Rating...3 Bites

Wednesday, May 25, 2011

Master Burger -- Los Angeles, CA

4419 S Western Avenue
Los Angeles, CA 90062

Fat Bruce Lee declared this to be burger week--one burger review/day.  On this day, Master Burger had made its way to the top of the review candidates. We strapped on the jet packs, and we made our way to the Jefferson Park neighborhood to sample a burger, which had consistently been on top ten lists of LA burgers for several years.

Master Burger was a classic, LA burger stand: it was cash only at a walk-up window; wait for your number to be called; get your bag of food from a separate window; consume burgers at a small selection of outdoor tables.  Master Burger also served hot wings, steak sandwiches, and a variety of Mexican dishes. We arrived just before noon, so we narrowly avoided getting bogged down in the crowd that gathered shortly after the 12 o'clock mark. Even so, our orders took about 20 minutes to prepare. We ordered two Master Burger combos with cheese. That came out to $11.00 for two 1/2 pound cheeseburgers, two orders of fries, and two soft drinks. $5.50 apiece for lunch was a great price.

The Burger Breakdown...

The Beef: This was 80:20 Chuck. The beef was flavorful and just moist enough. It was cooked through, so the beef flavors were well-developed. There was also a pleasant end-note of funk, which briefly lingered on the palate. A large portion of the fat rendered off during the cooking process, so these burgers were not greasy.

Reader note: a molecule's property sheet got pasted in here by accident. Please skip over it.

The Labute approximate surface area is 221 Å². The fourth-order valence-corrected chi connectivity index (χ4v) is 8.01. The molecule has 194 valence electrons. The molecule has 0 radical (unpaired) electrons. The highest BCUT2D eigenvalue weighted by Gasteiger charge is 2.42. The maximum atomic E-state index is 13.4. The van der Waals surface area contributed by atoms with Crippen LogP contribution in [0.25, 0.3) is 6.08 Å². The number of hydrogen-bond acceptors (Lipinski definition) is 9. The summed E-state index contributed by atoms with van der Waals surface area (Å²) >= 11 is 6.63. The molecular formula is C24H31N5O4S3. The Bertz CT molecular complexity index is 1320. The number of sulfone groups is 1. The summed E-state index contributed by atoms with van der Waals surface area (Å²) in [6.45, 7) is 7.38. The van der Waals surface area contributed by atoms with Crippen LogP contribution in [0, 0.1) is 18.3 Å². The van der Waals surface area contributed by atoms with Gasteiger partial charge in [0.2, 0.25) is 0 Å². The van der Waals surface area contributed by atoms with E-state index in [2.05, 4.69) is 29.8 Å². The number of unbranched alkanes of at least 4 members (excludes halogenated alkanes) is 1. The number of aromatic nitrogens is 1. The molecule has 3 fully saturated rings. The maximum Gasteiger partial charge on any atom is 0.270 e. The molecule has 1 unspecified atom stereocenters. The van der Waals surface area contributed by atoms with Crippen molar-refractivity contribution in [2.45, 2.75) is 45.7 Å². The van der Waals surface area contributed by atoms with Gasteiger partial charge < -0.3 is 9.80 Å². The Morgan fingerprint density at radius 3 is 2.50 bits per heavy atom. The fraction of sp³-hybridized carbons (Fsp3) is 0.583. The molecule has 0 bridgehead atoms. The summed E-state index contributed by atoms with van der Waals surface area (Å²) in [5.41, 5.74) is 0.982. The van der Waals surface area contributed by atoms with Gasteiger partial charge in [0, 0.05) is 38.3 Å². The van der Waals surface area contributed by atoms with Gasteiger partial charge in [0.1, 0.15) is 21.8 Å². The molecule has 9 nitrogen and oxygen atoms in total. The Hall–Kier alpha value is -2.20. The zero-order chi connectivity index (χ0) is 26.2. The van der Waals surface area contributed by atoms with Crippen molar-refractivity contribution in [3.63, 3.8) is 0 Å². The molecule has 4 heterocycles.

The Seasoning: The seasoning was heavily applied to the burger patties while they were cooking. It was a peppery Lawry's seasoning salt-type blend. This was applied a little too generously, and the seasoning dominated the flavors.

The Sear: The sear on the cheeseburgers at Master Burger was tremendous. It was dark, thick, crunchy, and flavorful without being charred. The sear was a real high point of this burger.

The Preparation: The Chuck was hand-formed into thick, irregular patties and cooked to Well-Done on a very hot flat-top. The patties were formed with enough pressure to make them firm, but the burgers were not chewy.

The Cheese: The thick slice of American cheese melted into crevices of the well-seared burger patty and completely fused the top bun to the burger. I found the burger salty enough that the cheese only provided a bit of texture. Others in my group found that the the cheese really came through--they must have had a little more cheese on their burgers or a little less salt.